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Nourished by Our Roots - the Rule of Saint Augustine: Day Nineteen

Written by Fr Richard Peers, posted on Wednesday, November 25, 2020

Day Nineteen

Chapter Five

 5:1. Keep your clothes in one place under the care of one or two, or as many people as may be needed to air them out and prevent damage from moths. Just as a single storeroom furnishes your food, so a single wardrobe should supply your clothing. Pay as little attention as possible to the clothes you receive as the season requires. Whether each of you receives what he had turned in or what was worn by someone else is of little concern, so long as no one is denied what he needs. If arguments and grumbling occur among you, and someone complains that he has received worse clothing than previously and that it is beneath his dignity to be dressed in clothes which another brother was wearing, you thereby demonstrate to yourselves how deficient you are in the holy and interior clothing of the heart, arguing as you do about clothes for the body. Even though one caters to your weakness and you receive the same clothing, you are to keep the clothes you are not wearing at the present time in one place under common supervision.

V.       You have made us for yourself, O Lord. [Alleluia].
       Our hearts are restless until we find our rest in you.  [Alleluia].


After quite heavy discussion of the ultimate sanction of expulsion from the community it is somewhat of a relief to come to something easy to get our heads round like clothing. However, though this might seem an insignificant subject I suspect it is very important. Working in schools for over twenty years I know that two subjects came up in every School Council, Parent Forum or any discussion with pupils and parents about what we needed to change: toilets, toilet paper and school dinners. Practical matters such as clothing can be of the utmost seriousness in any community. Minor irritations can easily become deep seated resentments.

Clothing is highly significant. We are very concerned about what we wear and what it says about us as well as comfort and warmth. We easily become attached to clothing. I am hanging on to a fleece top that I have had over 20 years. It is my comfort item. I like to think that I am not particularly worried about clothes and I certainly don’t spend much money on clothes (compared for instance to what I spend on books). But in fact I have worn the same shoes (Doc Martens), the same coats (donkey jackets) and  black jeans with collarless white shirts as the mainstay of my wardrobe since I was a sixth former. Tell me I have to change and I would not be happy. In fact it  is just the losing of such liberty that probably held me back from a monastic vocation when I was younger. Choice is high on the list of importance for us and our contemporaries. To be deprived of choice is a hard thing for us, and for human beings of any time.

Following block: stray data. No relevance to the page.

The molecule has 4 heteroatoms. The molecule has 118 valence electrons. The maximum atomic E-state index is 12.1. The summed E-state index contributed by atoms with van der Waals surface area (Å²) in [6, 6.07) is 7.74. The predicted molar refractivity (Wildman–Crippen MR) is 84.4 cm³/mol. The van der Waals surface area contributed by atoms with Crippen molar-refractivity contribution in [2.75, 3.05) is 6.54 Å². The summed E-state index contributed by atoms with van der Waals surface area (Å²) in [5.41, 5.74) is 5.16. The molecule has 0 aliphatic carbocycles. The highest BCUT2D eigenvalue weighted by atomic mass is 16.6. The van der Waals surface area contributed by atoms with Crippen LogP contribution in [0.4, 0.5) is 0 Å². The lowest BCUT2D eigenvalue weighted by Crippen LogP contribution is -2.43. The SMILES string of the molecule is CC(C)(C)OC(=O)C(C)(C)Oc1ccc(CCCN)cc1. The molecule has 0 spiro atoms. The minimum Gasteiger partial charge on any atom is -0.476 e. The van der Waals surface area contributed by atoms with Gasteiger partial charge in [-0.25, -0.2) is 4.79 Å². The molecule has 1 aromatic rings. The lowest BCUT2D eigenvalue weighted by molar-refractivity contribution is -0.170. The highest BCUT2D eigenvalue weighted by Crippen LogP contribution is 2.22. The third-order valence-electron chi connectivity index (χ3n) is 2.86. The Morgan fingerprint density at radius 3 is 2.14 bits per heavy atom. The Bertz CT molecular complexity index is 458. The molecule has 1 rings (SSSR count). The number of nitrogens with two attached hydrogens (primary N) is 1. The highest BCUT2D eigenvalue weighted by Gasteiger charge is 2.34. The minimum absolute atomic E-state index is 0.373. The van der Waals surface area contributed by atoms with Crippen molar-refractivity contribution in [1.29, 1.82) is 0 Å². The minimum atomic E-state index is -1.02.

The word monk is usually described as having its origins in the Greek monossingle. The monk, the monastic is the person who is single-mindedly seeking God. But this section of the Rule reminds us of Augustine’s determination that his community be of one heart and mind. The single wardrobe is an important part of that.

In John 17 (as we noted earlier) Jesus prayed the (now famous in Latin) phrase ‘that they may be one’ (ut unum sint). it is a fairly low level - though clearly enormously difficult to achieve - interpretation to regard this as fundamentally about ecclesial/institutional unity. What is clear is that for Jesus this is of salvation level importance. To be saved is to be incorporated into Jesus, to become part of his body, part of him. To be united heart and mind with our fellow believers isn't just about making the church a more pleasant experience,. It is ontological, about our very being. Christians can never succumb to the most extreme forms of existentialism.  When we confront apparent meaninglessness we don’t experience nausea but the deep compassion and connectedness that is God and our incorporation into the life of the Trinity by baptism.

As already said, clothing may be more significant than we think.


May the Lord
grant that we may observe all these things with love,
as lovers of spiritual beauty,
radiating by our lives
the sweet fragrance of Christ,
not like slaves under the law
but as free persons
established in grace.
Through the same Jesus Christ, Our Lord. 



You can find the full text of the Rule of saint Augustine by clicking here